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Steve W6SDM

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And that's why we have faith.  :)

Oh, and as a Navy veteran, my vocabulary would have been much more colorful, with profane references to a variety of deities and body parts.  And that's why we have forgiveness. 
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kjave63@yahoo.com

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Hope no damage. I just built a new home with a ham shack , tower farm to die for. After extensive research I am of the opinion that other than a single ground system for RF for the shack , nothing and I repeat nothing will protect your stuff in a near hit or direct hit The best you can do is disconnect all equipment and pray!!!
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Ria - N2RJ, Elmer

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I will go against the "disconnect" theory. My opinion is that it would make things worse. Ground everything, pray and keep your insurance up to date. We had one strike here and the only
Casualty was the icom pro3's CI-V port.
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Ken - NM9P, Elmer

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RGR on the Insurance, Ria!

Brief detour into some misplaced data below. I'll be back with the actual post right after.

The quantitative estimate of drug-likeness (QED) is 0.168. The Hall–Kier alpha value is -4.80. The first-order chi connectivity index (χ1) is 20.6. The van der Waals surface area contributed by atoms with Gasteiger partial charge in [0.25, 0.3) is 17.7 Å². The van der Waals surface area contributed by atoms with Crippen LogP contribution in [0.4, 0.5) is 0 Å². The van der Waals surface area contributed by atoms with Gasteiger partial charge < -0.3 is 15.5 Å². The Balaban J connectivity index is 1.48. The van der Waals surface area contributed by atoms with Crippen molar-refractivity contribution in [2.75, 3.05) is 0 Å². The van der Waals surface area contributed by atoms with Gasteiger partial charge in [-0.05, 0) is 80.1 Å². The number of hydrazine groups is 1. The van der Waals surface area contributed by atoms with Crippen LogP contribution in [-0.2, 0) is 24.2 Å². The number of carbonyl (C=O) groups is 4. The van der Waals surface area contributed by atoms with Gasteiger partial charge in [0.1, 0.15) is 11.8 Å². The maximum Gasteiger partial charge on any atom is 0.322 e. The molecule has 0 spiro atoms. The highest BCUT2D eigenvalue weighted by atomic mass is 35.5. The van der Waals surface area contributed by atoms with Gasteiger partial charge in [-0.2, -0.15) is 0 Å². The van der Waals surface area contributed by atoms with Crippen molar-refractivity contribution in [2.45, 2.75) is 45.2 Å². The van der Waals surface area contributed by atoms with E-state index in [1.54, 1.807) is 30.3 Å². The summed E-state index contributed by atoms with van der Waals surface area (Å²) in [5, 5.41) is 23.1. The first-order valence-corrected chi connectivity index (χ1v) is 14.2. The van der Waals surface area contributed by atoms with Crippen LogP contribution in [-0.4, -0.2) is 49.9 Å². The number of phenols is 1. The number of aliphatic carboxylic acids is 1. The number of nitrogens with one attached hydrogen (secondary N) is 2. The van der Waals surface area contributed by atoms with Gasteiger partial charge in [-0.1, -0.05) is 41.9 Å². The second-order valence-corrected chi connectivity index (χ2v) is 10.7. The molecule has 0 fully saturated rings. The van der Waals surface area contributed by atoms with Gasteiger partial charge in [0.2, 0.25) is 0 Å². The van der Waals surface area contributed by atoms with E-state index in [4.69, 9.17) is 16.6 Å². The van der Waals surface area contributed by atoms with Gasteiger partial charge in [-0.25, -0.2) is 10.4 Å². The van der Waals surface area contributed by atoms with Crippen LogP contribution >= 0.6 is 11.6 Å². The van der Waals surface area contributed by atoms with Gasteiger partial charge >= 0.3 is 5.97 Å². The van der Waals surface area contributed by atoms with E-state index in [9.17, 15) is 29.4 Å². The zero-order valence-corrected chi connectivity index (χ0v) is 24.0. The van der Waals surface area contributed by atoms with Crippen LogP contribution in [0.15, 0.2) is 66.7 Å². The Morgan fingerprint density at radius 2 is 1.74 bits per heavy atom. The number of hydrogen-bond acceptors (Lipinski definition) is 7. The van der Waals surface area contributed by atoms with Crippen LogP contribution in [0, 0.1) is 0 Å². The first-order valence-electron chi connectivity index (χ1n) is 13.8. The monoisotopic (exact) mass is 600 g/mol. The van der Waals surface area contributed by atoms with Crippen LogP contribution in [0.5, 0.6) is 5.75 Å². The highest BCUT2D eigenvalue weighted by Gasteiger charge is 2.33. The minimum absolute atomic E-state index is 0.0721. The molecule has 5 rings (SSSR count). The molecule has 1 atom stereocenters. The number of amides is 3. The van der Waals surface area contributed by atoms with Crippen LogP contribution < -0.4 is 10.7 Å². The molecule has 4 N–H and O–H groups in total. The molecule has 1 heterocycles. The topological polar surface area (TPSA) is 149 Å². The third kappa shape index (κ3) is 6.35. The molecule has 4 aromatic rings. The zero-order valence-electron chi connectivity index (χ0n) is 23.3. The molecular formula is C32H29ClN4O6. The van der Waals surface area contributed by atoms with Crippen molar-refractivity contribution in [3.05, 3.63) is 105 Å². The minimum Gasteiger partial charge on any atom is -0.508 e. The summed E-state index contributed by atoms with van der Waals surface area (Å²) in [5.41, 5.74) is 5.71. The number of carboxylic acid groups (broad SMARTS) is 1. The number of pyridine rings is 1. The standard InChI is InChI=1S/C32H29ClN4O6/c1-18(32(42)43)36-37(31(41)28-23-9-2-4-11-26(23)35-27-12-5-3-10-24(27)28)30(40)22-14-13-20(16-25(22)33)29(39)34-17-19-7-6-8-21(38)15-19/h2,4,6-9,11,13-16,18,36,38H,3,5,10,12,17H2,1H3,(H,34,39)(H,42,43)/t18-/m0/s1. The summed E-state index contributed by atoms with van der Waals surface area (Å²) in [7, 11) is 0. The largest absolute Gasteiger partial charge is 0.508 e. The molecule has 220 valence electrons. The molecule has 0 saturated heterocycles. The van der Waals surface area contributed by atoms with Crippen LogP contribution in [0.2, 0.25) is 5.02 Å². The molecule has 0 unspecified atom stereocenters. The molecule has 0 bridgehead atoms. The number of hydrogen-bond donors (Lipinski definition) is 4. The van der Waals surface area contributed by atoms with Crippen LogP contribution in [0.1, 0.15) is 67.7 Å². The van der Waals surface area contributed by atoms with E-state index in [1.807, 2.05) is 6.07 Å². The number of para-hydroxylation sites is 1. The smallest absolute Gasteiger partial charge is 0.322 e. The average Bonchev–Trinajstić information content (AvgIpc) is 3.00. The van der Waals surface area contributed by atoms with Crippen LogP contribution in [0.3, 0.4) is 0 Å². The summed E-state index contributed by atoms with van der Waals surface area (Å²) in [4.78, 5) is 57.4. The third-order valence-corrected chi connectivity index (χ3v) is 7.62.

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James Whiteway

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Completely disconnected, from antenna(s) and power source, I've yet to lose a radio to lightning.
James
WD5GWY
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kjave63@yahoo.com

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Agree, but disconnect WHERE? If lightning full hit at the antenna tower follows the coax but the disconnect is IN the shack I would think trouble!?!?! Arcing of "1.21 GIGAWATTS!!!" Lol.
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James Whiteway

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Disconnect from radio and move cables far away from radio(s) etc. Lightning entering house regardless of entrance source, is going to do damage. Outside grounding will help, but won't stop a "1.21 Gigawatt" hit on or near your antenna or house wiring. Disconnect and prayer best answer!
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Ria - N2RJ, Elmer

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The problem is that I have like 10 coaxes to disconnect (low band antennae, RX antenna, vertical, etc) and I am not always home to disconnect. We get pop up thunderstorms here during the spring and summer.  I am also not of the opinion that lightning that just traveled a few miles to get to your house is suddenly going to change its mind about the last few feet.

I also stand to lose a lot of $ in hardline and other parts in between the shack and antennas, so better to tell the adjuster that I took all precautions according to R56 and the NEC rather than creating a ground loop. 

But that is just me.
(Edited)
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W7NGA

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If I were a preacher and a rogue lightning bolt struck my antenna ... I would certainly get philosophical, and probably change professions! That, or in the least look back at some of my past sermons and see what I could have possibly said to bring forth such hard measures of disagreement!

As a devout atheist .. I run low-hanging wire antennas exclusively!

<grin>
(Edited)